Ruben Zecena told his fellow Columbia Basin College graduates Friday night to go home, eat some chocolate and be proud of who they've become and their accomplishments.
"To all of the students graduating here today, your work has paid off," said an excited Zecena, Associated Student Body president. "I want to encourage all of you to take the reins. ... If your success is not on your own terms, if it looks good to the world but it is not in your heart, it is not success at all."
Graduates should tap into their own talents as they move forward and contribute to the world, Zecena said.
His speech came after almost four dozen students collected diplomas for a Bachelor of Applied Science. The Pasco school also handed out almost 1,300 associate degrees and one-year certificates.
Family and friends packed Kennewick's Toyota Center for CBC's 57th commencement.
President Rich Cummins told the crowd that the nation's community colleges -- which provide quality, low-cost access to education -- serve more students than any other sector of higher education.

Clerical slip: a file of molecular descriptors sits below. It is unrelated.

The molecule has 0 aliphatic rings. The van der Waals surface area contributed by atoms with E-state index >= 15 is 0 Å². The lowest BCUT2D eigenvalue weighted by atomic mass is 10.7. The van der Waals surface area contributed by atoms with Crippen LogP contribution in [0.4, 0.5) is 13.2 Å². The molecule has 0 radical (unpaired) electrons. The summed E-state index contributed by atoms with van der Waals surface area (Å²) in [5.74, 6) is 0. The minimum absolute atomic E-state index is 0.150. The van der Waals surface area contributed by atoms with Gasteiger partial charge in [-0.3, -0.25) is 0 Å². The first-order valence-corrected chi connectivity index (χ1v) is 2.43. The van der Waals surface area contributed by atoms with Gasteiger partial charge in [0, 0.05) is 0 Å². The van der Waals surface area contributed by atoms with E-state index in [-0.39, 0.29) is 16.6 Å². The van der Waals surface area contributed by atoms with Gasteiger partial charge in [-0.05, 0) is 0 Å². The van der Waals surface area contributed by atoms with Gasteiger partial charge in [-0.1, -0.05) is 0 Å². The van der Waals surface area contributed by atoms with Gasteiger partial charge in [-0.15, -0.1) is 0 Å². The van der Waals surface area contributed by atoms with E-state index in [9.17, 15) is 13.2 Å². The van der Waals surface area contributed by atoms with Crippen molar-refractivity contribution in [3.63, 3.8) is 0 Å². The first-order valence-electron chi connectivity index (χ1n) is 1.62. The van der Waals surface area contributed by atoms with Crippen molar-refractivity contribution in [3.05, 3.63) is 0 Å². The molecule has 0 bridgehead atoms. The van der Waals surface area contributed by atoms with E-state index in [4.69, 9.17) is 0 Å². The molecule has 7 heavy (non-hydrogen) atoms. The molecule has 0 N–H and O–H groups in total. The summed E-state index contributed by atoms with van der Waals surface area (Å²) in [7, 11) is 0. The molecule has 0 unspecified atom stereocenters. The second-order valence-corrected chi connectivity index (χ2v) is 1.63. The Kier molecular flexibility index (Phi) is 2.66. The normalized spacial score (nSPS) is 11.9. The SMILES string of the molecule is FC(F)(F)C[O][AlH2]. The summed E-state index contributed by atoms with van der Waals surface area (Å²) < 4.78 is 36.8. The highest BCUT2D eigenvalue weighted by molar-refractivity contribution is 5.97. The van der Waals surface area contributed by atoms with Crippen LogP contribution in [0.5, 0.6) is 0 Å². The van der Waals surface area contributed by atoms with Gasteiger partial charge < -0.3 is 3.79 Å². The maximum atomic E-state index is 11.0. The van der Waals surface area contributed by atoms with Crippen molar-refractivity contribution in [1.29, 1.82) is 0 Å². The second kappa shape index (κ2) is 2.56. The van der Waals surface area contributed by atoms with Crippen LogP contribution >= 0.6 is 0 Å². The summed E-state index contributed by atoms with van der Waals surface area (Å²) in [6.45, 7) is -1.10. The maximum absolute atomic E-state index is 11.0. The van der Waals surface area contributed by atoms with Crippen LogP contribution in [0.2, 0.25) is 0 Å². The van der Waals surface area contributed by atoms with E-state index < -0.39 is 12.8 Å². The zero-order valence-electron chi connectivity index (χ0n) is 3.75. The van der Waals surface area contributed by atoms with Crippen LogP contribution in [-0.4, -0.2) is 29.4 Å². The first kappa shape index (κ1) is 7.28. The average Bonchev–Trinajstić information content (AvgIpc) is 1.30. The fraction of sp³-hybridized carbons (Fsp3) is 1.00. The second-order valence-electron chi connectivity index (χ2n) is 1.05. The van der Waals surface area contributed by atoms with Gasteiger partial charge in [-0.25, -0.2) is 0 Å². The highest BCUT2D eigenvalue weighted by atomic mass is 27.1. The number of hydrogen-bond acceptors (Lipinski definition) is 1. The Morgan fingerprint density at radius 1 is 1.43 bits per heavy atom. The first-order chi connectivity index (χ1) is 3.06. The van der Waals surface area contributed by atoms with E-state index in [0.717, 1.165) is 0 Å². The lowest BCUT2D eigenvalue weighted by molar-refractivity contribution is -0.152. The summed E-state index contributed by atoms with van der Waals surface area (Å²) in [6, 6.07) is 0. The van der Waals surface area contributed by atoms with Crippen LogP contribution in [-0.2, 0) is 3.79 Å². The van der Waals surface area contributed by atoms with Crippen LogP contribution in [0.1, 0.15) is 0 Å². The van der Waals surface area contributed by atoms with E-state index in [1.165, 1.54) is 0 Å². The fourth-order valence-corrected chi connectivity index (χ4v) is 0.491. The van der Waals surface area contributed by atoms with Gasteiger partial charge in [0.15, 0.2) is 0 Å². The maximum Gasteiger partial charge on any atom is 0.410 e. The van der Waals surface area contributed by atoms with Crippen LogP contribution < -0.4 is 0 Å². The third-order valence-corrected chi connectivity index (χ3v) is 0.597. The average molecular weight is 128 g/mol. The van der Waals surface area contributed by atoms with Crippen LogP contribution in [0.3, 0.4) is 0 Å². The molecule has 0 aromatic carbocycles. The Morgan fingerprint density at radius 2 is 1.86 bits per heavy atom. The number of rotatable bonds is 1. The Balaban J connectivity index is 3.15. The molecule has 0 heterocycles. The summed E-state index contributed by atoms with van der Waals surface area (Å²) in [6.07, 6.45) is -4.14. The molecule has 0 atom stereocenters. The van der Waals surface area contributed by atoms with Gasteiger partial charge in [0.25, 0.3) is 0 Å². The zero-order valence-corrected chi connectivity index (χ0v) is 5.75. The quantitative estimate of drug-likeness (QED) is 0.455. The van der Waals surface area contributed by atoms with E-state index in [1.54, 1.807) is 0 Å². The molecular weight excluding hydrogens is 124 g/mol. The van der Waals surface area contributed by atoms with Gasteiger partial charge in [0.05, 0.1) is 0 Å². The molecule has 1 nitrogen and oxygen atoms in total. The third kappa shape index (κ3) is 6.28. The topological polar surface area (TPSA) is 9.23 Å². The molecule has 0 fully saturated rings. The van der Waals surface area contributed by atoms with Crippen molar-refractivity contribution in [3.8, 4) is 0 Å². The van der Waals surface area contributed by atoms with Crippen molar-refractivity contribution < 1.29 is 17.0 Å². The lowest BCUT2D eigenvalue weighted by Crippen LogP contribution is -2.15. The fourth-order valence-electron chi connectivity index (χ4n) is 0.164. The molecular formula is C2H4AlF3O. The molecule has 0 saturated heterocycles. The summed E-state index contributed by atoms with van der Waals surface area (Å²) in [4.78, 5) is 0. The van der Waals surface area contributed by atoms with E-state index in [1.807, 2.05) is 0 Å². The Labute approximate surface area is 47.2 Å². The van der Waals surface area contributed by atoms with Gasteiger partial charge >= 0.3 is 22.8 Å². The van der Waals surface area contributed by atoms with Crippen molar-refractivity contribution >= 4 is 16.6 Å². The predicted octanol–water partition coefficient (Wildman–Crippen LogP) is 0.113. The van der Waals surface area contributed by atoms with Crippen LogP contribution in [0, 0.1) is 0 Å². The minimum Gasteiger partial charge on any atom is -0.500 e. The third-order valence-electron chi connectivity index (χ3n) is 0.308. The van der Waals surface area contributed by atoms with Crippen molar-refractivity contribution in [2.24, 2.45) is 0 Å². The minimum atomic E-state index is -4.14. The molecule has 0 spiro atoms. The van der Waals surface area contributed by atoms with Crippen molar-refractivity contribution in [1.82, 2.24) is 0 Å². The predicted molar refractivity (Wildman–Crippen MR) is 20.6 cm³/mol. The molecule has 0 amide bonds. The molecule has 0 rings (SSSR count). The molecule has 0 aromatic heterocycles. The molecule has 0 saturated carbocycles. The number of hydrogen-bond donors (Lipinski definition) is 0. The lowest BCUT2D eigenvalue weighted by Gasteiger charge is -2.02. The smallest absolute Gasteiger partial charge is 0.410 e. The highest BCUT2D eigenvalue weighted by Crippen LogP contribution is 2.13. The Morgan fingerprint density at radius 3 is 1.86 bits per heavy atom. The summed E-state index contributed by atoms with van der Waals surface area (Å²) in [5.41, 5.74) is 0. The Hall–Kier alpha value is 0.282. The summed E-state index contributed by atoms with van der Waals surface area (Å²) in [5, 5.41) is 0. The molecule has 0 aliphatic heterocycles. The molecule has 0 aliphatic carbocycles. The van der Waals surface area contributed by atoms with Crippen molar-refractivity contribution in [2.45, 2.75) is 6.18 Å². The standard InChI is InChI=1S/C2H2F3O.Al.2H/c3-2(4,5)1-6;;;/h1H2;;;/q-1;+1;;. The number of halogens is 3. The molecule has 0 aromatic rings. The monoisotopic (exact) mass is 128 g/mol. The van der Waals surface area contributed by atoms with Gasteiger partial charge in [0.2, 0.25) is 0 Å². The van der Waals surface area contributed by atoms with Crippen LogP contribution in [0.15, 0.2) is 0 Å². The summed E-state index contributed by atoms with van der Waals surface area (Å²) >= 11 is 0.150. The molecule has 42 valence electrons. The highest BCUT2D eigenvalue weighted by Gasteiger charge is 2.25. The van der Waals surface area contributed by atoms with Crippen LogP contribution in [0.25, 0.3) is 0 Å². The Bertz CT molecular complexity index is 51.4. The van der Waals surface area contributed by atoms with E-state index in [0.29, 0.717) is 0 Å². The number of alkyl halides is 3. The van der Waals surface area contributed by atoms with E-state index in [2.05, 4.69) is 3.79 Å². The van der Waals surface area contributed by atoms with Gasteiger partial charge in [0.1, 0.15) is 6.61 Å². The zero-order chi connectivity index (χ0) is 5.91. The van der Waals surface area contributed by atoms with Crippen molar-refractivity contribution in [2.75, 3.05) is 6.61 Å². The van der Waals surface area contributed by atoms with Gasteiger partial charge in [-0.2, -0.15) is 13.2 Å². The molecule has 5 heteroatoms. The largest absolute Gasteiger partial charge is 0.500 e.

"Graduates, this isn't the end, it's the beginning. That's why it's called a commencement and not a completion," said Cummins, who recognized his own daughter, Eleanor, as being the school's youngest graduate Friday. She is 16, received an associate degree in arts and sciences with high honors and is heading to University of Washington.
Duke Mitchell, chairman of CBC's board of trustees, said all those seated before him in caps and gowns had at least one important thing in common -- they're all now Columbia Basin College alumni. That's something of which they should be proud, he said.
"Graduates, you've achieved a great milestone in our life. You have earned it through long hours" of studying, he said. "... We wish you the very best life has to offer."
Kennewick Police Chief Ken Hohenberg was recognized as CBC's outstanding alumnus.
Hohenberg said he came from a family that didn't have a lot of money, but they recognized education was very important and Columbia Basin College afforded him the opportunity to push on with his dreams.
Each graduate has the ability to not only be inspired, but to inspire others and to create hope, he said.
"Columbia Basin College has given a lot of people hope," Hohenberg said. "Do great things not only for yourself, your family and friends, but for the community."
Zecena thanked his parents for pushing him to be the best he can be. The student leader's family came to the United States when he was 10 so they could have a better life.
"They taught me the best thing I can do to serve others is to be myself," said Zecena, who planned to eat chocolate cake after the ceremony. "Class of 2013, we did it!"
The Mid-Columbia graduation schedule wraps up today with CBC's radiologic technology pinning at 11 a.m. in the school theater and the nursing pinning at 2 p.m. at the Richland High School auditorium.